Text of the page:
SAN JOSE, Calif. — Tim Miles won the press conference, of course, with his smile and frenetic energy and the tale of being ranked seventh in his high school graduating class.
"It was a class of 13," Miles added, providing the punchline to a joke he's used in previous coaching stops in Mayville (N.D.), Marshall (Minn.), Fargo, Fort Collins (Colo.) and Lincoln (Neb.).
Whether the folks in San Jose were as smitten with Miles' charm as those at his previous stops were is a debatable question. Maybe the one-liners and self-deprecating wisecracks don't translate as well on Zoom as they do in person, but it didn't seem like media from San Jose and nearby San Francisco were overly taken with the guy from Doland, S.D.
Or maybe it's because San Jose State, where Miles is the new men's basketball coach and had his introductory press conference Wednesday, has been so bad for so long that nobody in California is getting too excited about a hyper dude from the Midwest promising big things.
It's likely they've heard it all before, multiple times. And still the Spartans remain one of the worst men's college basketball programs in the country. They've had one winning season since 1994-95. They were ranked 335th of 356 Division I teams in this season's Sagarin ratings.
Miles' reputation is that of a coach who takes broken programs and fixes them. This might be his toughest job yet.
And, as a sage coach once told me, the programs are always in worse condition than the new bosses say they are.
That coach was Miles. When he left North Dakota State after the 2007 season to take over a bad Colorado State program, he stepped into a 47-car pileup left by predecessor Dale Layer. But get this: Layer at least brought the Rams to the NCAA tournament once, was named a regional coach of the year twice and had back-to-back winning campaigns in the two seasons before he was fired.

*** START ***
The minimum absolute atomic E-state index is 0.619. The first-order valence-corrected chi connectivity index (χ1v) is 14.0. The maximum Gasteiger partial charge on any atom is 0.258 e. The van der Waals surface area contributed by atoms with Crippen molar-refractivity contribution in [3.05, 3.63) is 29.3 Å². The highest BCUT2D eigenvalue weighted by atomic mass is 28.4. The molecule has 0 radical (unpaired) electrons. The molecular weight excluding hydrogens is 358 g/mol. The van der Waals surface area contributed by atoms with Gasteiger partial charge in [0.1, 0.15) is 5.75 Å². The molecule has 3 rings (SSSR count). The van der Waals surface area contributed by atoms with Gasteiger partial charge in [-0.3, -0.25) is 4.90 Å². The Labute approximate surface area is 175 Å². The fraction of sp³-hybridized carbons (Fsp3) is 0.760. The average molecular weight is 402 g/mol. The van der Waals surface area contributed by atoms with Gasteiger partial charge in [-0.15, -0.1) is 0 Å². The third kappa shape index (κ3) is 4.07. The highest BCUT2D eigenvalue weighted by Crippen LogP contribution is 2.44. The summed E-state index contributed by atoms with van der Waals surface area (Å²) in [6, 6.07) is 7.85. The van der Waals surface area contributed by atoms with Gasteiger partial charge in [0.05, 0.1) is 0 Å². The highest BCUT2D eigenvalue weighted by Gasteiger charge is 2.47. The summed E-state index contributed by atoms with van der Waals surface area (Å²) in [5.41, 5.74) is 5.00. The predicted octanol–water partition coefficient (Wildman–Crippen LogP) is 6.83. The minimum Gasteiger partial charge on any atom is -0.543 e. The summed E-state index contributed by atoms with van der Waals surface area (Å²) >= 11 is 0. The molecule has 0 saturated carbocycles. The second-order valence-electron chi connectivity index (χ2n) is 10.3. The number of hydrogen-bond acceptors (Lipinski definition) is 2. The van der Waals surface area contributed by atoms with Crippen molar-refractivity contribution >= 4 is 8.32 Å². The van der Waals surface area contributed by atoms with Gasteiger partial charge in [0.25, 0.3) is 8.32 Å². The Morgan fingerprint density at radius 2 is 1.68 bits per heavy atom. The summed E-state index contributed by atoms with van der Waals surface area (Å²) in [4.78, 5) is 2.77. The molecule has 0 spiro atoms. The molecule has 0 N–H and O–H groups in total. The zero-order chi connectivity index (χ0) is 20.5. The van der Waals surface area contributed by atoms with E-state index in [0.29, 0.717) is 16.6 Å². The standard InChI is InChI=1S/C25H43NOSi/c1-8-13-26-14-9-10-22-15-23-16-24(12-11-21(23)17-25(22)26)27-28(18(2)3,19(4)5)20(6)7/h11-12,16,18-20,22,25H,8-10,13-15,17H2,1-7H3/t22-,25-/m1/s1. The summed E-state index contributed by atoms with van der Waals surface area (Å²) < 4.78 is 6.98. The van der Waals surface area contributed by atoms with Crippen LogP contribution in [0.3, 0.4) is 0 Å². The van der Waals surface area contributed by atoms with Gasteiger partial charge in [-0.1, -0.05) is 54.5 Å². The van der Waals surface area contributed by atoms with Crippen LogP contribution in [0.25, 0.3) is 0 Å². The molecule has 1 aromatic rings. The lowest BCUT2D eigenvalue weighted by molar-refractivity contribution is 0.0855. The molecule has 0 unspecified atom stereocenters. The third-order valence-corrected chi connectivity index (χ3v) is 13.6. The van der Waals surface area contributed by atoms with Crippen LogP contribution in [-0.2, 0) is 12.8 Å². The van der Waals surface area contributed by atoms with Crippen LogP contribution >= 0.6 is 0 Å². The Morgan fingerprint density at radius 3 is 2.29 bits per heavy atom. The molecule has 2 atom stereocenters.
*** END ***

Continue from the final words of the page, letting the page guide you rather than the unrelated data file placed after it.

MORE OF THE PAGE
San Jose State has two winning seasons since 1986-87. It's won 20 games the last four years. That's 20 games total, an average of five per season.
The Spartans need a miracle worker, but apparently Jesus was unavailable. They settled for Miles.
This will be a different gig for Miles. He's taken on the familiar underdog role, but San Jose ain't Mayville, Marshall, Fargo, Fort Collins or Lincoln. His previous stops were Midwest (or in the case of Fort Collins, Midwestern-ish) college towns where the local school was a big deal. In the case of the University of Nebraska, it was by far the biggest deal in the state.
People cared. Fans cared. Donors cared. Media cared. They cared more in some places than others, obviously, but even when the Comets of Mayville State were terrible at basketball, residents of the small town kept an eye on things because the college is such a big part of the community.
Now Miles finds himself in wholly unfamiliar territory in California — where there are 18 Division I basketball programs — in a metropolitan area of nearly 10 million people that includes San Jose, San Francisco and Oakland. It is the Bay Area. It is Silicon Valley.
It is big-time, with major-league sports franchises galore and about 13,000 things that grab people's attention more than San Jose State basketball.
It's easy to get lost out there, as witnessed by fact the Spartans drew all of 1,600 fans a game when they last played home games in 2019-2020.
It's not like Miles didn't know what he was getting into. He knows the score. He was in the running for the New Mexico job that went to former Minnesota coach Richard Pitino, a gig in the same Mountain West Conference that would've been 100 times better than the one in San Jose.
But Miles has been out of coaching for two years and wanted back in. Being a glib TV analyst doesn't quite satisfy his 54-year-old itch yet. And so San Jose State, and the lowest salary in the MWC, it was.
It'll be fascinating to watch what unfolds. Miles remains one of the most popular coaches in NDSU basketball history, and in the region. His goofy charm is addictive.
The question will be whether the Midwest schtick works in California, in one of the largest metropolitan areas in the country. San Jose has the most millionaires and billionaires per capita in the United States.
Will they care about a guy from Doland (population 260) who tells stories about Mayville (population 1,800)? If history tells us anything, it is this: The stories get funnier with each victory.